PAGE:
See just how far the rabbit hole goes…

I had held off on getting a 3DTV for what seems like a long time. The costs, the fact I don’t like 3D films at the cinema, the way it makes games more confusing than they already are; it just didn’t seem for me. But about a week ago I was on the lookout for a new TV and ended up grabbing a Toshiba 42VL863B 42” 3D LED TV and thought I’d write a bit about our experiences with it so far.

The Toshiba uses the passive glasses that you get in the cinema. It probably has lots of technical disadvantages but for the consumer it has two massive advantages; the glasses are cheap as hell, and they don’t flicker. This is a huge thing for me as I couldn’t understand paying £1000 for a 3DTV when they came out, and then having to shell out £100 for each pair of glasses, with this TV we got 8. The TV is smaller than the one it has replaced in our living room. Our 46” Samsung LED was really too big for the distance we sit away from it, so that has been moved upstairs to a larger room. As a TV the Toshiba is a fairly wonderful thing. Colours are great are there’s lots of settings to tinker with; the bezel is a sort of brushed metal so doesn’t reflect too much; the refresh rate is fast enough to not be noticeable, a first for any LED TVs I’ve seen. The controller is weird and long, with a bizarre sliding silver section, and my universal remote doesn’t work with the TV, but that’s not too much of a deal breaker. Also, and weirdly, whenever we press a button on the Toshiba remote, the LG TV in the same room switches on and stays on.

But the 3D is what really interested me when I got it home and set it up. I quickly scoured my shelves for what 3D content we had and found I had Killzone 3 on the PS3, my PC graphics card (Nvidia GeForce GTX 550Ti) could cope with 3d output using Nvidia 3d Vision, and that was about it.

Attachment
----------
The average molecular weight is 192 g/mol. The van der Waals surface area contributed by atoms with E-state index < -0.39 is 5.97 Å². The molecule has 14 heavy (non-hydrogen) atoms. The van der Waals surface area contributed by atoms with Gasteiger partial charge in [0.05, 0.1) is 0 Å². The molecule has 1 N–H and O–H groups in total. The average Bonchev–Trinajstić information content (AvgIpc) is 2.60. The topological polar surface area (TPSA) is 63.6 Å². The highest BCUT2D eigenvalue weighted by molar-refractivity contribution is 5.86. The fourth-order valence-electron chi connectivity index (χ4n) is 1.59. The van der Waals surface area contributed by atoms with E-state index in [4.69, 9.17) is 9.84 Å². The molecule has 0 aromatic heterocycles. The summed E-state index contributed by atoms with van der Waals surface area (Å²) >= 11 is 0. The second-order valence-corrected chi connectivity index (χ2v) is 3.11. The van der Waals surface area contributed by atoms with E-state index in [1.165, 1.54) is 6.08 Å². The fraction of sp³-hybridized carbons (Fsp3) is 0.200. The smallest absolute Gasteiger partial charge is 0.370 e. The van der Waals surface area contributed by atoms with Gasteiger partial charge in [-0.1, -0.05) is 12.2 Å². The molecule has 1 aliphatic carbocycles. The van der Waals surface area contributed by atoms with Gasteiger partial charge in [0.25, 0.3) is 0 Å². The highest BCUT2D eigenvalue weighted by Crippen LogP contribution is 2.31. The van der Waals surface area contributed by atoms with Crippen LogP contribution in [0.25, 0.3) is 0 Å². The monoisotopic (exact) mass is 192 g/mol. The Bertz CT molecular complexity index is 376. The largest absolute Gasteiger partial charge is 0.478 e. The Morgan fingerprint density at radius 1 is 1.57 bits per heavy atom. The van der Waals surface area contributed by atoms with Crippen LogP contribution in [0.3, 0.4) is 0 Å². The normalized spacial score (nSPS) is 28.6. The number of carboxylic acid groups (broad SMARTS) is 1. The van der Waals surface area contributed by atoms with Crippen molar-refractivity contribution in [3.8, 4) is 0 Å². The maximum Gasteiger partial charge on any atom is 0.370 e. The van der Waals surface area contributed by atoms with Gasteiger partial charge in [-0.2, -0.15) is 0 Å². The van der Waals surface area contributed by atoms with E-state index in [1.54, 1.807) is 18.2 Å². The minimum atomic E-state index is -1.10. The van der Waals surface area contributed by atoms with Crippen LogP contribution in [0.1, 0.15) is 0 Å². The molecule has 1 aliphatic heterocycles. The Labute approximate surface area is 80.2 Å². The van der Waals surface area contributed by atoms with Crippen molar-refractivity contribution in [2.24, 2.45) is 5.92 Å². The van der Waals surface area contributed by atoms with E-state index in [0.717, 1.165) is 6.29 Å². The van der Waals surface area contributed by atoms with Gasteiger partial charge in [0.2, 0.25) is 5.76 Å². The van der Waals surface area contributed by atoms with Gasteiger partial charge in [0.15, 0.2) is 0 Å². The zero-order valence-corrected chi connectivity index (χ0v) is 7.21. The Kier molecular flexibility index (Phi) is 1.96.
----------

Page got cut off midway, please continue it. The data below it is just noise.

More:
Setting up 3D on the Playstation 3 was easy, it just does it for you. Killzone was impressive in terms of depth. The information on your helmet in the opening scene of the game did seem very close, and there was real depth to the snow-covered base, but the resolution took a mighty hit. What was once a visually impressive game became blocky and muddied, a side effect of the PS3 needing to render everything twice. Just think what games like COD look like in split-screen, but blown up to full screen, that’s the kind of quality loss you see here. Gameplay wise it has a surprising effect, You do get a sense of the location of enemies a lot better. It doesn’t make you play better, but it makes sense a little more. The counteraction is that everything is confusing. I played Motorstorm Apocalypse at Eurogamer Expo in 3D year before last and it an assault on the senses. The extra input from 3D makes hectic games even more hectic and I’m not sure if that’s a good thing. At the moment I would say it wasn’t worth it due to the lowered resolution and occasionally stuttering frame-rate, but it is something to show your friends that’s pretty neat.

On the PC things were more difficult. I had to install special drivers for Nvidia (that they try to charge you for as well! I’m on a free trial at the moment) and play with resolutions to get anything to work. 3D video on it was absolutely fine although I still can’t get Youtube to work at all in 3D. Basically if the TV detects something running in 3D, you’re fine. If not, then I can’t seem to find a way around it.

Gaming on the PC seems a little better than the PS3. The GeForce card works admirably with games that support 3D (although Witcher 2 takes a huge hit in terms of performance) but simpler games run extremely well, with loads of options to calibrate the depth and other complicated things I don’t understand. The special 3D Vision drivers (that you have to pay for) also work to make 2D games run as 3D. I’ve only tried this with SWTOR so far, and it was amazing. The game ran well, and the 3D really worked. A few glitches such as nameplates appearing at the front rather than over the characters, but other than that I was impressed with the scale it added to the game. The drivers are around £30 at the moment and while I feel a little dubious of having to pay for them, they do work wonders on a variety of games, the control panel is straight-forward, and they handily provide you with a comprehensive list of the games that work well.

So far I’ve been impressed with the 3D. It’s not something I will use every day, but for games that support it, or PC games that really benefit, it’s a great addition. Now the technology is cheaper and more reliable, it’s a decent investment if you’re a tech-geek like me, being one more way games can make you feel immersed.

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